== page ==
Tuesday, May 20, 2014
Me on Since You've Been Gone
Author: Morgan Matson
Release Date: May 6, 2014
Publisher: Simon & Schuster Books for Young Readers
The Pre-Sloane Emily didn't go to parties, she barely talked to guys, she didn't do anything crazy. Enter Sloane, social tornado and the best kind of best friend, the one who yanks you out of your shell. But right before what should have been an epic summer, Sloane just disappears. No note. No calls. No texts. No Sloane. There's just a random to-do list. On it, thirteen Sloane-selected-definitely-bizarre-tasks that Emily would never try, unless they could lead back to her best friend. Apple Picking at Night? Ok, easy enough. Dance until Dawn? Sure. Why not? Kiss a Stranger? Wait... what? Getting through Sloane's list would mean a lot of firsts. But Emily has this whole unexpected summer ahead of her, and the help of Frank Porter (totally unexpected) to check things off. Who knows what she'll find? Go Skinny Dipping? Um...
Since You've Been Gone is a summer of experiences and excitement, of learning and loss and love, of friendship. In the beginning, Emily is lost, unsure of how to navigate life after years of Sloane dragging her around, providing fun and support, but thankfully, Sloane has a plan for her.
At the beginning of the book, Emily has almost no personality. Without Sloane, the best friend she's ever had, she's aimless, drifting, and unsure of what to do next. It seems that Emily only knows how to define herself by being with Sloane, and without her, without that security blanket her best friend provides, Emily isn't much of anything. But then the list arrives. But then the whole summer happens. The whole point of Sloane's list for Emily seems to be to pull her out of herself and experience life. Not that she never did with Sloane, but on her own. Actually experiencing and not just witnessing.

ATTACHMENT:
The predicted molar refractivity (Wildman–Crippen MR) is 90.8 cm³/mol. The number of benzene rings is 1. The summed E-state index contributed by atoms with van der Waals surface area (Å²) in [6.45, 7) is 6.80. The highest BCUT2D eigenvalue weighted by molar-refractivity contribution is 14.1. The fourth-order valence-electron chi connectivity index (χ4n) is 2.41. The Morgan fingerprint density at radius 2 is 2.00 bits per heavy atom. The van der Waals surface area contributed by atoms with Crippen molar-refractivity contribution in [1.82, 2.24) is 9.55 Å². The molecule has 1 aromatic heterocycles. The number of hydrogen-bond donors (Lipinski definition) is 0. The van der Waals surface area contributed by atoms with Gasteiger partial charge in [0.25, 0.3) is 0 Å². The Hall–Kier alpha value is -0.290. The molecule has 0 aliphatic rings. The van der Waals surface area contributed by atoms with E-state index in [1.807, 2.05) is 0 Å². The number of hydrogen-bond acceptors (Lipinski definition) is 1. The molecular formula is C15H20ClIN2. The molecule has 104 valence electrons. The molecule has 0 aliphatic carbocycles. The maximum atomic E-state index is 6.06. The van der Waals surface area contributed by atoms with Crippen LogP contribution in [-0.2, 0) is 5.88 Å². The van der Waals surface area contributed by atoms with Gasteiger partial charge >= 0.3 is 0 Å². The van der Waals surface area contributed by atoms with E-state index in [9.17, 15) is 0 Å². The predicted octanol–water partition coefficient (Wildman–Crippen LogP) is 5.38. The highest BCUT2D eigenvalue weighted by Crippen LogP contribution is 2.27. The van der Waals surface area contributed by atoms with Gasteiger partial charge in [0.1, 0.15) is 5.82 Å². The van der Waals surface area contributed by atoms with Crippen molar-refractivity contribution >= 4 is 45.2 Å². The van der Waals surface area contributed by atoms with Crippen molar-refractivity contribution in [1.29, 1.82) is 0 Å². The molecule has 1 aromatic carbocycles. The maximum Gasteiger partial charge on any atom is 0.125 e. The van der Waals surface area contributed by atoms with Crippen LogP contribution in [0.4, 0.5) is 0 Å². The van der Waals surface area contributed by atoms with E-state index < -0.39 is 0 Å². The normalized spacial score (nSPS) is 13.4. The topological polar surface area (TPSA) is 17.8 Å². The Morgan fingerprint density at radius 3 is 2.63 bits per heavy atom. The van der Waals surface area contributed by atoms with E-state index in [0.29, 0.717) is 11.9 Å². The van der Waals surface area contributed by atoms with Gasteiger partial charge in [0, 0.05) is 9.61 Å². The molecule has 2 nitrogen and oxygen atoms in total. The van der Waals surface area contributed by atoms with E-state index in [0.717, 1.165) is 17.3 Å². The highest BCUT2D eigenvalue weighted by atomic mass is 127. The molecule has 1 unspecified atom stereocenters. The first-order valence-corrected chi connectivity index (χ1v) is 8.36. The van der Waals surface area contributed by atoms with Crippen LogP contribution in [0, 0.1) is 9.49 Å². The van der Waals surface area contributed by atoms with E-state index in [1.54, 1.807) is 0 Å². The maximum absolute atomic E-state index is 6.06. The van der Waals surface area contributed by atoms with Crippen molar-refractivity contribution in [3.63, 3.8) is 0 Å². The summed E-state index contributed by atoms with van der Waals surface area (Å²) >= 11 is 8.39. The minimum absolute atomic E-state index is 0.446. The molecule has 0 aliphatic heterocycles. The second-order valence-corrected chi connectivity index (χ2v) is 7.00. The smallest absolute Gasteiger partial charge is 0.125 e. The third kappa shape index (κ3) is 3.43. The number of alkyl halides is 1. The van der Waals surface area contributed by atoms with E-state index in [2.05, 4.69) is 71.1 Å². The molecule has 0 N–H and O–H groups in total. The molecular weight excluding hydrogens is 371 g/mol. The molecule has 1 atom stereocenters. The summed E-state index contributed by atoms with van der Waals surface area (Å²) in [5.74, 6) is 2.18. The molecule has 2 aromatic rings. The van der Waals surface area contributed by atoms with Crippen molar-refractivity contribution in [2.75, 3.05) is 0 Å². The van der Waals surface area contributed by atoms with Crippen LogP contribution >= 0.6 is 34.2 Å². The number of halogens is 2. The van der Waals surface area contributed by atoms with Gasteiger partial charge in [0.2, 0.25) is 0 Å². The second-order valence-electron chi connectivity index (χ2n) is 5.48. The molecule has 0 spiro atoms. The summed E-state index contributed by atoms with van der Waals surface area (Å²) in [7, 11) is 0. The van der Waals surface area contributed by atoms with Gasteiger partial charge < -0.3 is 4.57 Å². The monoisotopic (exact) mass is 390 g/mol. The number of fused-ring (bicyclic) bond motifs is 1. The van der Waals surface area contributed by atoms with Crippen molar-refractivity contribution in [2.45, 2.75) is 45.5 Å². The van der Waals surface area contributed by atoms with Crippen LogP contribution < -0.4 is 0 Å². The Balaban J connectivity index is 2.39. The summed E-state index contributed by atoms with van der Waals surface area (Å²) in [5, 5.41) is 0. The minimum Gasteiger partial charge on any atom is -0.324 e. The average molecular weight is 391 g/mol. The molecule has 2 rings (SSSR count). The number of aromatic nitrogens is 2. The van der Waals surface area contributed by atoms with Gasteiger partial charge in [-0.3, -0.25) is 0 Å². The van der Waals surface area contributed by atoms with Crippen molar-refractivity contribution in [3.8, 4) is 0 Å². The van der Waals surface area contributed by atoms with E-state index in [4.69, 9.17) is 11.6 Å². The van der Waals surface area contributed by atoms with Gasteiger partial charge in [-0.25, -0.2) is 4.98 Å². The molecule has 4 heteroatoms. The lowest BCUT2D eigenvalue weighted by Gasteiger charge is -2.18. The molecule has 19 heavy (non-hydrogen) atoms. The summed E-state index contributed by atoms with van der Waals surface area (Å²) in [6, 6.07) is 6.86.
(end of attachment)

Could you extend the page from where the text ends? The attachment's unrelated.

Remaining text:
Friendships can make or break your teenage years. Without having someone close to you, someone always by your side in your corner for when things get rough (and vice versa), those years of high school, of awkwardness and angst and crushes can be lonely. Emily is lucky to have has Sloane as a friend, and after she disappears, she still has her. Only now she's a list of daring and frightening tasks for Emily to complete. So it's like she's still there, talking with Emily when things are hard, laughing with her, but it's not enough. Fortunately for Emily, she comes across some others who are like her, teens spending the summer drifting, trying to figure things out. Being alone sucks, but friends will always make it better.
I don't read a lot of contemporary YA, but when I do this is what I turn to. It's a fun book, it explores that weird part of teenage life that's discovering who you are, challenging yourself, making friends, searching for what's familiar while experiencing what's new. It wasn't heavy or depressing (not that I'm putting down dark and depressing contemporary YA, they're just not what I'm into). This is a summer of self-exploration for Emily, one I enjoyed more than I thought I would.
(I received an advance copy of this title to review from Simon & Schuster Canada.)